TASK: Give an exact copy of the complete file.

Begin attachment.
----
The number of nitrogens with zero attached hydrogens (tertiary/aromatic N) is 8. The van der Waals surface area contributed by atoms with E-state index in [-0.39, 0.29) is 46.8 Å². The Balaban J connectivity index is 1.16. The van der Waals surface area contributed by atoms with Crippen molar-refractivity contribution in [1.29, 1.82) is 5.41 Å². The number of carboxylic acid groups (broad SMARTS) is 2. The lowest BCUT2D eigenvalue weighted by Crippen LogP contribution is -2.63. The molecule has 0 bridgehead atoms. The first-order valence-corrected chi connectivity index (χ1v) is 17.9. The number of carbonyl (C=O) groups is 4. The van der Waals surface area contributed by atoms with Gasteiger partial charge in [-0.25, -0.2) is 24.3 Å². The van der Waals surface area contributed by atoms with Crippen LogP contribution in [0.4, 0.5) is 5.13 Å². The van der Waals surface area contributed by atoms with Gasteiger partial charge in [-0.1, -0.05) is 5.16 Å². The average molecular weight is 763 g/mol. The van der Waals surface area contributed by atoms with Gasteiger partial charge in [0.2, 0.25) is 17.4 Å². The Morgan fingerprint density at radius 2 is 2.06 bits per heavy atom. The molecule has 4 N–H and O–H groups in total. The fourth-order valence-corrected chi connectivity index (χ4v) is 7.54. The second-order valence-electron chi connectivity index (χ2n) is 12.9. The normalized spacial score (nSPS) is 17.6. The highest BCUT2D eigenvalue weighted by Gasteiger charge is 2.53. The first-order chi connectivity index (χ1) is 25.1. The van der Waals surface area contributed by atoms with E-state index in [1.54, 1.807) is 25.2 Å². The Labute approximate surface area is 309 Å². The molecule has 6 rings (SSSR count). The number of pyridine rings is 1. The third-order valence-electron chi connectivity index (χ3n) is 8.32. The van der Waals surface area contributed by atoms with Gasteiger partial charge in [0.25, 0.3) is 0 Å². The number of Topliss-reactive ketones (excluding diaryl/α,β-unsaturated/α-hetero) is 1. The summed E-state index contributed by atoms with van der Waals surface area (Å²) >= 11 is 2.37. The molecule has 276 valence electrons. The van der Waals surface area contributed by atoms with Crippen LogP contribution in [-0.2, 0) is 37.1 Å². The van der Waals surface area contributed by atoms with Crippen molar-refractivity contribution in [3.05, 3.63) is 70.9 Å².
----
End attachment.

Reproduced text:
The number of nitrogens with zero attached hydrogens (tertiary/aromatic N) is 8. The van der Waals surface area contributed by atoms with E-state index in [-0.39, 0.29) is 46.8 Å². The Balaban J connectivity index is 1.16. The van der Waals surface area contributed by atoms with Crippen molar-refractivity contribution in [1.29, 1.82) is 5.41 Å². The number of carboxylic acid groups (broad SMARTS) is 2. The lowest BCUT2D eigenvalue weighted by Crippen LogP contribution is -2.63. The molecule has 0 bridgehead atoms. The first-order valence-corrected chi connectivity index (χ1v) is 17.9. The number of carbonyl (C=O) groups is 4. The van der Waals surface area contributed by atoms with Gasteiger partial charge in [-0.25, -0.2) is 24.3 Å². The van der Waals surface area contributed by atoms with Crippen LogP contribution in [0.4, 0.5) is 5.13 Å². The van der Waals surface area contributed by atoms with Gasteiger partial charge in [-0.1, -0.05) is 5.16 Å². The average molecular weight is 763 g/mol. The van der Waals surface area contributed by atoms with Gasteiger partial charge in [0.2, 0.25) is 17.4 Å². The Morgan fingerprint density at radius 2 is 2.06 bits per heavy atom. The molecule has 4 N–H and O–H groups in total. The fourth-order valence-corrected chi connectivity index (χ4v) is 7.54. The second-order valence-electron chi connectivity index (χ2n) is 12.9. The normalized spacial score (nSPS) is 17.6. The highest BCUT2D eigenvalue weighted by Gasteiger charge is 2.53. The first-order chi connectivity index (χ1) is 25.1. The van der Waals surface area contributed by atoms with E-state index in [1.54, 1.807) is 25.2 Å². The Labute approximate surface area is 309 Å². The molecule has 6 rings (SSSR count). The number of pyridine rings is 1. The third-order valence-electron chi connectivity index (χ3n) is 8.32. The van der Waals surface area contributed by atoms with Gasteiger partial charge in [0.25, 0.3) is 0 Å². The number of Topliss-reactive ketones (excluding diaryl/α,β-unsaturated/α-hetero) is 1. The summed E-state index contributed by atoms with van der Waals surface area (Å²) >= 11 is 2.37. The molecule has 276 valence electrons. The van der Waals surface area contributed by atoms with Crippen LogP contribution in [-0.2, 0) is 37.1 Å². The van der Waals surface area contributed by atoms with Crippen molar-refractivity contribution in [3.05, 3.63) is 70.9 Å².